https://doi.org/10.1371/journal.pntd.0009527.g001

(1) where (2) which was proposed by Schenzle, D.[30] to describe the periodic transmission rates among canines and from canines to humans.

In Eq (1), the subscripts D and H represent canines and humans, respectively. For canines, A describes the birth population rate, λD denotes the loss rate of vaccination immunity of canines, γD is the risk factor of clinical outcome of exposed canines, σD is the time duration of infected canines that remain infectious, and its reciprocal represents the incubation period of canines. Thus, σDγDE and σD(1-γD)E represent the exposed canines that develop clinical rabies or do not develop clinical rabies and return to the susceptible class, respectively. mD is the natural mortality rate of canines, βD is the transmission rate among canines, in which aD and bD are baseline and magnitude of βD for data analysis within a month period, respectively. kD is the vaccination rate of canines, μD is the death rate of canines due to rabies. For humans, B describes the birth population rate, λH denotes the loss rate of vaccination immunity of humans, γH is the risk factor of clinical outcome of exposed humans, σH is the time duration of the infected humans that remain infectious, and its reciprocal represents the incubation period of humans. Thus, σHγHE and σH(1-γH)E represent the exposed humans that develop clinical rabies or do not develop clinical rabies and return to the susceptible class, respectively. mH is the natural mortality rate of humans, βH is the transmission rate from canines to humans, in which aH and bH are the baseline and magnitude of βH for data analysis within a month period, respectively. kH is the vaccination rate of humans, μH is the death rate of humans due to rabies. The parameters and values in unit months-1 are listed in Tables 1 and S1. The values of most parameters were estimated by referring to the previous reports, as listed in Table 1. Part of the parameters, including aD, bD, aH, and bH, were obtained through numerical simulations. The birth rate of canines was estimated by referring to an internal file provided by several monitoring sites of China CDC. This parameter was set as constant in the SEIR model for studying the transmission of rabies from canines to human groups including the nationwide, different age, gender and occupation groups, and was set according to the proportion of population nationwide for various regions of China, as listed in S1 Table.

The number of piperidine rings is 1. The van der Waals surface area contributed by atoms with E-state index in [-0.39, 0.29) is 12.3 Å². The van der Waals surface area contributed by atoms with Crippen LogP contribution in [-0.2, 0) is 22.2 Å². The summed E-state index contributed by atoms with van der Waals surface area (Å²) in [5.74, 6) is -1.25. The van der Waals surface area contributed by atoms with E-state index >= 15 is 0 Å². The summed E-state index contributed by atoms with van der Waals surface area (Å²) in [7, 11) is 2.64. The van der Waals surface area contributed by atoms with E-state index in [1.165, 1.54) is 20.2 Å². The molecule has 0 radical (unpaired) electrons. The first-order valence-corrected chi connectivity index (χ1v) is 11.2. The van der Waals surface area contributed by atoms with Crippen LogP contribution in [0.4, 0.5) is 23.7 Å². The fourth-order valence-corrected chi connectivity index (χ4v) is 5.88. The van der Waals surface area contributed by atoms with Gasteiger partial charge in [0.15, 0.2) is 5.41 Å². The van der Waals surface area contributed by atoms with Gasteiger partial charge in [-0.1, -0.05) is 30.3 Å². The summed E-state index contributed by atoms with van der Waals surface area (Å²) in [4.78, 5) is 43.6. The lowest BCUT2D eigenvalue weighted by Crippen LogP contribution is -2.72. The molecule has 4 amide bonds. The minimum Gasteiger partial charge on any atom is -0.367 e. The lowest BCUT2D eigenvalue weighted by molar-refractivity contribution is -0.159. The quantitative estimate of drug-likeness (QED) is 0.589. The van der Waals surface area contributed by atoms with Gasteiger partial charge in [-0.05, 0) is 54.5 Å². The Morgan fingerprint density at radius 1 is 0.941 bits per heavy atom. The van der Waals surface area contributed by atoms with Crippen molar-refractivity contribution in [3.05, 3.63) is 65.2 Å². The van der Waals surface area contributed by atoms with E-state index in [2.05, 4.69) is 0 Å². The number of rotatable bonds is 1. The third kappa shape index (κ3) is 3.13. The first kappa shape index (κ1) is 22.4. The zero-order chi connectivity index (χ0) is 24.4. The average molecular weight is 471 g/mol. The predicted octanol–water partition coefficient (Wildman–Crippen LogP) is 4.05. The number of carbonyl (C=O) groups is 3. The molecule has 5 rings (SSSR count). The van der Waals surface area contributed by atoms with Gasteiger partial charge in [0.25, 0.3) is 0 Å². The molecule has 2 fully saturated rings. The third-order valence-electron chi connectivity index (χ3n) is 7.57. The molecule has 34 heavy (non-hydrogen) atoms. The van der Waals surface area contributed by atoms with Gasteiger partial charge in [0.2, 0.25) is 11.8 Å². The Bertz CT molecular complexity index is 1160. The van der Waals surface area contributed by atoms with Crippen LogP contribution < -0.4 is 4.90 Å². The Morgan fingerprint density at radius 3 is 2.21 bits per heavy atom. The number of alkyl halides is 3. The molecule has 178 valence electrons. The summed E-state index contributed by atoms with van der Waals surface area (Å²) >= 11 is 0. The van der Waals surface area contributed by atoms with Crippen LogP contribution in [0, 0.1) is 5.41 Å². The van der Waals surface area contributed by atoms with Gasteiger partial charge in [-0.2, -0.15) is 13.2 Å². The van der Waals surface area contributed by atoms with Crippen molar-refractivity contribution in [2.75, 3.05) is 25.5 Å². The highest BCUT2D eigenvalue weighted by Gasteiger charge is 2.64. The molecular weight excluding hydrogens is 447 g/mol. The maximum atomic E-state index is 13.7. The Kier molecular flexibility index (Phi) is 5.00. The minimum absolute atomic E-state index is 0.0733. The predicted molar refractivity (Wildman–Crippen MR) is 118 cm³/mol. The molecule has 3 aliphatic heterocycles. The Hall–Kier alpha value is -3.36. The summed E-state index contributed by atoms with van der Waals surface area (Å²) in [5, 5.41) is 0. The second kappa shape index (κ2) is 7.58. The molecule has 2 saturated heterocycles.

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Table 1. Descriptions and values of parameters in model (1).

https://doi.org/10.1371/journal.pntd.0009527.t001

The basic reproduction number (R0) of canine rabies can be calculated by the formula provided by the previous article[25]. In this case, R0 is expressed by formula (3). (3) where (4) R0 is an important measure of the number of healthy individuals that can be infected by infectious individuals during the infection period. If R0 is greater than 1, then an infectious canine will spread rabies to more than one healthy canine on the average, thereby leading to the long existence of rabies. On the contrary, if R0 is less than 1, then the rabies will gradually disappear because of the insufficient transmission rate. Considering different levels of prevention and control measures can affect the value of R0 for one single infectious disease. Therefore, the length of period to control the disease can be determined. Previous studies have shown that the transmission of rabies can be effectively controlled by immunization of 70% of the canines[22].

Sensitivity analysis will be conducted by simulating the influence of changing the birth rate or the immunization rate of canines on human deaths from rabies and the basic reproduction numbers, so as to explore an effective way to control human rabies.

Results

Descriptive statistics results